We'll be featuring quilts from members of the Chariton Valley Piece Makers as well as from the museum collection during this evening's "Peanut Day" open house at the Lucas County Historical Society Museum. All buildings on the campus open for free tours at 5:30 p.m. and, at 7 p.m., we'll cut a ribbon to signify completion of the three-year Puckerbrush School restoration project. Margaret Coons will provide half an hour of live music after that.
There also will be free fresh-roasted peanuts (prepared in the vintage roaster that marched down Braden Avenue many years ago from Piper's Grocery), cookies and a chance to look around the grounds, including the heirloom vegetable and flower garden, that represent countless hours of hard work by members of the Grounds Committee. Fabric artist Meg Prange also will be on hand to demonstrate contemporary stitchery. Everyone's welcome.
The panel at the top here this morning is, obviously, from a woven linen coverlet rather than a quilt --- but we have several of these in the collection, too, and pulled this one out to unfold and feature. We know quite a bit about it, but unfortunately not the name of the man who created it, probably during the early 1800s.
The coverlet came to Chariton with architect William Lee Perkins and his wife, Jessie, some time after they moved here from Harrison County, Missouri, during 1917 and was added to the museum collection during 1967, as Jessie was preparing to move to California some 10 years after her husband's death. She knew it had been created by one of her husband's great-grandfathers, but couldn't provide a name.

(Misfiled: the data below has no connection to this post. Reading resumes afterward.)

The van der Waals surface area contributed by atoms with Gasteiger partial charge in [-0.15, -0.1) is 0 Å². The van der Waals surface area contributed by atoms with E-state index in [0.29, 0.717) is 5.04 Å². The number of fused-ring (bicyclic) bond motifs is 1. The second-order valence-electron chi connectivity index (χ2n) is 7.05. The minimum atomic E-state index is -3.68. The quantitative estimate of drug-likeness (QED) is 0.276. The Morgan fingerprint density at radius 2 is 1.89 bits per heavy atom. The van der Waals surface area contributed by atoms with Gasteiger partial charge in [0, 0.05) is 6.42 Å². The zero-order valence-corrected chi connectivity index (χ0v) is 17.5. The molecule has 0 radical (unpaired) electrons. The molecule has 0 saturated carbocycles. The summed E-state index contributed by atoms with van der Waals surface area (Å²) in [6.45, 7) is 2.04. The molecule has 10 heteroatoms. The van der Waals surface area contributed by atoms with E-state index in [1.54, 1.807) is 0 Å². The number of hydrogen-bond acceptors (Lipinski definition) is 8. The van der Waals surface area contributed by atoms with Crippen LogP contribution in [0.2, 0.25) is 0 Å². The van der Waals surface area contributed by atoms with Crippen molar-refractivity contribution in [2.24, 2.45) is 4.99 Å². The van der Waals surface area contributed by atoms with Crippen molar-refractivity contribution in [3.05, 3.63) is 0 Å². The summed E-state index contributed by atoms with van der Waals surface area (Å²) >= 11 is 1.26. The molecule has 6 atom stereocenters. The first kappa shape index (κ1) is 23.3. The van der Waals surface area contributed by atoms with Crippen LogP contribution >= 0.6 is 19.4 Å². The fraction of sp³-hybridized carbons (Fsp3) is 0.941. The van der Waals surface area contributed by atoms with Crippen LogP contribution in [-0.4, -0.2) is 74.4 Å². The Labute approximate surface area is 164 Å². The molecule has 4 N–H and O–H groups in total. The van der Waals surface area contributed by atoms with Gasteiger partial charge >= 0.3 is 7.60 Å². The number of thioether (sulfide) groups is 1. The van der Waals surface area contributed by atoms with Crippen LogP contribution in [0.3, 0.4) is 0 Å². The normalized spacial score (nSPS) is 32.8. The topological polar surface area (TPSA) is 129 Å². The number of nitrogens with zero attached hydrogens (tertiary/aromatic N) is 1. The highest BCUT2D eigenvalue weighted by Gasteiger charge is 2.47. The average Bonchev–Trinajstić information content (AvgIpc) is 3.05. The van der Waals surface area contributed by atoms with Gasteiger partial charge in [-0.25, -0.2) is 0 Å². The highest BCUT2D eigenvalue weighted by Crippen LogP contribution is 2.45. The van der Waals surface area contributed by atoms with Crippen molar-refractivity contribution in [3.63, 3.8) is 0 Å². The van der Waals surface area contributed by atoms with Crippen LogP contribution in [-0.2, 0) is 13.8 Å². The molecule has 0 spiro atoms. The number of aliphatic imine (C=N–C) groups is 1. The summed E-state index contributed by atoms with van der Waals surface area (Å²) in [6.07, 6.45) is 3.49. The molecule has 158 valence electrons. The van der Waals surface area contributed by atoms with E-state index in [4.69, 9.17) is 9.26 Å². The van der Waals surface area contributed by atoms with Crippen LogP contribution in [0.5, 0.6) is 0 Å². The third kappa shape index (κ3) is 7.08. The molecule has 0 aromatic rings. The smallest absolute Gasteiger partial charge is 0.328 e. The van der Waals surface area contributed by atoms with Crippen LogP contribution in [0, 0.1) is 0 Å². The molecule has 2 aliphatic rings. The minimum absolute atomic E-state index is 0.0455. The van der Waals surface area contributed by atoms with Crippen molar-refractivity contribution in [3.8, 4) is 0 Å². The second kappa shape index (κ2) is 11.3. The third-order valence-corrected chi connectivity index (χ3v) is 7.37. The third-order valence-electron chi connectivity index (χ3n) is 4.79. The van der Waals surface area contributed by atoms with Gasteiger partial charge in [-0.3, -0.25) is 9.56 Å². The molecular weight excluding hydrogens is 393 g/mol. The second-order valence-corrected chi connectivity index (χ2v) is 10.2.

According to Mrs. Perkins, the creator of the coverlet also grew the flax, then combed, colored and spun it into the red, white and blue linen thread from which he wove the coverlet. It is an extremely elaborate pattern, woven in two strips that then were stitched together, pattern matching.
One of my great-great-grandfathers was a weaver, too --- in Miami County, Ohio --- a common trade (or sideline) for both men and women before commercially woven fabric became widely available.
The elaborate embroidery here, white on white and somewhat difficult to see, lavishly embellishes a lightweight coverlet signed (also in embroidery), "Sophia Arnold, 1869."
Sophia Barnhart and Edward W. Arnold were married April 7, 1857, then farmed for the remainder of their lives in Benton Township, southeast of Chariton.
It's amazing to think that this delicate piece of work is closing in on its 150th birthday --- and obviously it was in its time extensively used. Some of the repairs and patches are minor works of art in themselves.
We don't display this coverlet often because it is so fragile --- but you'll have a chance to see it today.
Finally, here's a block from one of the elaborate crazy-patch quilts in the collection, this one stitched ca. 1909 by Sarah Jane (Mrs. Parkison) Williams as a wedding gift for her son, Frank, and Nora (Vickroy) Williams, married Feb. 7, 1909.
These types of quilts, often featuring exotic fabrics and elaborate stitching and embroidery, were very popular near the turn of the 20th century.